Supervisor gains board support for protective measures to help foster children reaching adulthood.
Los Angeles County Supervisor Mike Antonovich recently championed two
measures protecting the rights of foster children and dovetailing county
efforts with federal and state legislation.
On October 7, 2008,
President George W. Bush signed into law, H.R. 6893 which addresses the needs
of thousands of children in foster and kinship care. The law promotes permanent families through relative
guardianship and adoptions as well as giving States the option of using federal
Title IV-E funds to provide foster care, legal guardianship and adoption
assistance to youth up to 21 years of age.
To ensure that California
will comply with the federal statute, and that emancipated foster youth
continue to receive vital services and financial support, the board unanimously
approved Antonovich’s motion to support Assembly Bill 12, the "California
Fostering Connections to Success Act."
This bill will improve outcomes for young people through age
extension in California, where
state research shows one in four former foster youth faces incarceration within
two years of leaving the system and one in five becomes homeless within 18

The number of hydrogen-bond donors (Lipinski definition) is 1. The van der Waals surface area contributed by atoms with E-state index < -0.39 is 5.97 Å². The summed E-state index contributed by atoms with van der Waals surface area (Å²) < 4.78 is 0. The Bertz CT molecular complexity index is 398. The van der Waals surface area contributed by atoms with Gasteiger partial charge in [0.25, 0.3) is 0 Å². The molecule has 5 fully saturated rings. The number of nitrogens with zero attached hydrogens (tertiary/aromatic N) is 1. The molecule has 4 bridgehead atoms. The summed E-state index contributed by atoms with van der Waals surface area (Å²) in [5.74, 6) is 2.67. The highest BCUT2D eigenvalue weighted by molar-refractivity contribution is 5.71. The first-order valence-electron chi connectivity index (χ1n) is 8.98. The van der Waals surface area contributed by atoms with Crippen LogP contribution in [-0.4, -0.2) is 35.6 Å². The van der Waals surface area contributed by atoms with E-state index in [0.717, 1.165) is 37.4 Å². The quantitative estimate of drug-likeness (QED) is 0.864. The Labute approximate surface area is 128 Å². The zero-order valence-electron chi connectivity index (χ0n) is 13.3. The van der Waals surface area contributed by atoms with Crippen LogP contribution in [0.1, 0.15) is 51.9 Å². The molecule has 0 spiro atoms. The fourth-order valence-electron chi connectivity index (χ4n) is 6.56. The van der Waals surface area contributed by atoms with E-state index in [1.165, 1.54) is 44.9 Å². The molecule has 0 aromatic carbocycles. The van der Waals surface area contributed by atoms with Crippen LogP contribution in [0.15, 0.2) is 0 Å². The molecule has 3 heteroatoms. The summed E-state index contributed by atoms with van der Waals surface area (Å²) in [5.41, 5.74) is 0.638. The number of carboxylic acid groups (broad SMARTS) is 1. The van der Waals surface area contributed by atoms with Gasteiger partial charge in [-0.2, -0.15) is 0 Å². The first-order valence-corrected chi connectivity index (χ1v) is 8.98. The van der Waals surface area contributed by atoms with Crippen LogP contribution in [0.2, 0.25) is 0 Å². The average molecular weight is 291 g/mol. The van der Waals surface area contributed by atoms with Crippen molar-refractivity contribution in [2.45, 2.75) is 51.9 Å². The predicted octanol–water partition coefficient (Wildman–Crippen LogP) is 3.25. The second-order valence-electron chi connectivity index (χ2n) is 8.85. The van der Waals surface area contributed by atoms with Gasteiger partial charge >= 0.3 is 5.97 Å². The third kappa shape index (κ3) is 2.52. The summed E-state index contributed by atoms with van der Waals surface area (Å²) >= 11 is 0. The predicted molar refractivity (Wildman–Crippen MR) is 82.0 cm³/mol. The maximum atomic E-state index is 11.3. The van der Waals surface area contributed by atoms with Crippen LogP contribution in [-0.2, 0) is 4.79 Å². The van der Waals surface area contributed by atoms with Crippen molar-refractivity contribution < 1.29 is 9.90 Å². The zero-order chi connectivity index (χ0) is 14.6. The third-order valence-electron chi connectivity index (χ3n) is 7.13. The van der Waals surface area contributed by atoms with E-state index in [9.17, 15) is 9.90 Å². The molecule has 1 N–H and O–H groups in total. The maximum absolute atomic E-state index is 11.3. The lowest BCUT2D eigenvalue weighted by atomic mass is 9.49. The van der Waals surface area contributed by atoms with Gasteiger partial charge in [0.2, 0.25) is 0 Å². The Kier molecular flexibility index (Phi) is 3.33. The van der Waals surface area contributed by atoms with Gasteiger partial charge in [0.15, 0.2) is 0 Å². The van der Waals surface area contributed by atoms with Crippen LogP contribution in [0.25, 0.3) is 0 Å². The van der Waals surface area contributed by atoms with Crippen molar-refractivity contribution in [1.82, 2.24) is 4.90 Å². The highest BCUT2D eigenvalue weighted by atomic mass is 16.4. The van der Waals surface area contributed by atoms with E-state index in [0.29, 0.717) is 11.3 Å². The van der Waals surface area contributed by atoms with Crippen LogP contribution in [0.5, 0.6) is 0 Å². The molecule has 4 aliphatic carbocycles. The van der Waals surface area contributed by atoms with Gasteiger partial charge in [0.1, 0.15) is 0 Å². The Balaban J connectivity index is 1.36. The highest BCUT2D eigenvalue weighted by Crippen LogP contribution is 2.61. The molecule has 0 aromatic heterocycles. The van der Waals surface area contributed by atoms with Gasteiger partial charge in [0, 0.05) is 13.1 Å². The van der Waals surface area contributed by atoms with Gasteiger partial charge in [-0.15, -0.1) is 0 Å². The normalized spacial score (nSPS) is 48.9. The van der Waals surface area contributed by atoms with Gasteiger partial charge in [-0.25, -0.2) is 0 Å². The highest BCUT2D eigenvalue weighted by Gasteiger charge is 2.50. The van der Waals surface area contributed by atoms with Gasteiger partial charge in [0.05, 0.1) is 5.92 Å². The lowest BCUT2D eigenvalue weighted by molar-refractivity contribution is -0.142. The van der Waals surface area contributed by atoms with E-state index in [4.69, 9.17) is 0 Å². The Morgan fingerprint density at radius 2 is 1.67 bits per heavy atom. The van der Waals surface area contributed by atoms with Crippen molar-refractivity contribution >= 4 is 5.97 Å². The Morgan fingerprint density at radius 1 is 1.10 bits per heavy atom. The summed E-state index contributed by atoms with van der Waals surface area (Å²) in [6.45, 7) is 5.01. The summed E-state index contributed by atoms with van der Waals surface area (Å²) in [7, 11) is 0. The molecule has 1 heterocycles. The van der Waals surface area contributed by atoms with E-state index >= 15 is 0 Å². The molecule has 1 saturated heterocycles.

"Cutting off kids at age 18 is government-sanctioned
child abuse. We wouldn't do it to our own children – we should not do it our
foster children," said Antonovich.
"Cost concerns of doing nothing will be outweighed by future costs
of incarceration, homelessness, long-term dependence on public assistance, and
In an additional motion shepherded by Antonovich, the board unanimously
approved a motion to prepare for additional measures that may be needed to
bolster a new state law safeguarding emancipated and foster youth from identity
"Identity theft is a serious crime that affects all
segments of society," he said.
"However, our County's emancipated foster youth, striving to
establish productive lives, are especially vulnerable."
Antonovich's motion directs the County's Chief Executive
Officer, Director of Children and Family Services and the Chief Probation
Officer to report back to the Board of Supervisors within 30 days, and
quarterly thereafter, on the scope of foster youth identity theft in Los
Angeles County and
the effectiveness of measures taken to address this problem.
The law, which originated from Assembly Bill 2985 by
Assembly Bill Maze (R-Visalia), requires county welfare departments to request
credit checks for foster youth who are 16 or older and provide referrals to credit
counseling organizations if the credit check discloses any negative information.